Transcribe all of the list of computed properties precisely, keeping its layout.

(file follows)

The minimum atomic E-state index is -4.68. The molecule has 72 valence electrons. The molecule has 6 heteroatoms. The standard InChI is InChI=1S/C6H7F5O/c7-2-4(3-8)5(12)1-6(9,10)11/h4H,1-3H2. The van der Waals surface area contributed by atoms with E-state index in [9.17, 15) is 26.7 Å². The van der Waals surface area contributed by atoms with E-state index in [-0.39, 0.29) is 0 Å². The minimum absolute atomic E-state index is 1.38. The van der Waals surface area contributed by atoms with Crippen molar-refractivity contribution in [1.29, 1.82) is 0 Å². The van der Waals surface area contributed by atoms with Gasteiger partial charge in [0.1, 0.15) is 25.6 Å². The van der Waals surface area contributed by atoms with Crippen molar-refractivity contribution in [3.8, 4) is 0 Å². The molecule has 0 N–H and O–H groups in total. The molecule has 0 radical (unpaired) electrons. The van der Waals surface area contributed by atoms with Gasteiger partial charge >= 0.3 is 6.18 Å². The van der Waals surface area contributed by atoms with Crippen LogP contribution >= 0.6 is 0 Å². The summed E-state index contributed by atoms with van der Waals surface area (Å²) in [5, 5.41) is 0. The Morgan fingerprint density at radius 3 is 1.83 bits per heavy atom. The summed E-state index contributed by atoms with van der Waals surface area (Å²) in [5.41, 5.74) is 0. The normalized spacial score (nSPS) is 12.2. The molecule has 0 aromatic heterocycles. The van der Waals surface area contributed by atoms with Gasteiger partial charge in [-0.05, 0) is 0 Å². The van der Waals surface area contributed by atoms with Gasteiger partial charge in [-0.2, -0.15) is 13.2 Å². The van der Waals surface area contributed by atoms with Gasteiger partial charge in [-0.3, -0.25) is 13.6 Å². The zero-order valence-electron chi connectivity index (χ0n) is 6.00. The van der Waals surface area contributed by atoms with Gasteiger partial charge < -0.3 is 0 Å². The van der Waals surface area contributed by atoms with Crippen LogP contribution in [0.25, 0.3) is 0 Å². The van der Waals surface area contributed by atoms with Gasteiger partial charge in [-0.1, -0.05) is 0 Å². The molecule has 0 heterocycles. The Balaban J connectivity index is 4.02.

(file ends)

The minimum atomic E-state index is -4.68. The molecule has 72 valence electrons. The molecule has 6 heteroatoms. The standard InChI is InChI=1S/C6H7F5O/c7-2-4(3-8)5(12)1-6(9,10)11/h4H,1-3H2. The van der Waals surface area contributed by atoms with E-state index in [9.17, 15) is 26.7 Å². The van der Waals surface area contributed by atoms with E-state index in [-0.39, 0.29) is 0 Å². The minimum absolute atomic E-state index is 1.38. The van der Waals surface area contributed by atoms with Crippen molar-refractivity contribution in [1.29, 1.82) is 0 Å². The van der Waals surface area contributed by atoms with Gasteiger partial charge in [0.1, 0.15) is 25.6 Å². The van der Waals surface area contributed by atoms with Crippen molar-refractivity contribution in [3.8, 4) is 0 Å². The molecule has 0 N–H and O–H groups in total. The molecule has 0 radical (unpaired) electrons. The van der Waals surface area contributed by atoms with Gasteiger partial charge >= 0.3 is 6.18 Å². The van der Waals surface area contributed by atoms with Crippen LogP contribution >= 0.6 is 0 Å². The summed E-state index contributed by atoms with van der Waals surface area (Å²) in [5, 5.41) is 0. The Morgan fingerprint density at radius 3 is 1.83 bits per heavy atom. The summed E-state index contributed by atoms with van der Waals surface area (Å²) in [5.41, 5.74) is 0. The normalized spacial score (nSPS) is 12.2. The molecule has 0 aromatic heterocycles. The van der Waals surface area contributed by atoms with Gasteiger partial charge in [-0.05, 0) is 0 Å². The van der Waals surface area contributed by atoms with Gasteiger partial charge in [-0.2, -0.15) is 13.2 Å². The van der Waals surface area contributed by atoms with Gasteiger partial charge in [-0.3, -0.25) is 13.6 Å². The zero-order valence-electron chi connectivity index (χ0n) is 6.00. The van der Waals surface area contributed by atoms with Gasteiger partial charge < -0.3 is 0 Å². The van der Waals surface area contributed by atoms with Crippen LogP contribution in [0.25, 0.3) is 0 Å². The van der Waals surface area contributed by atoms with Gasteiger partial charge in [-0.1, -0.05) is 0 Å². The molecule has 0 heterocycles. The Balaban J connectivity index is 4.02.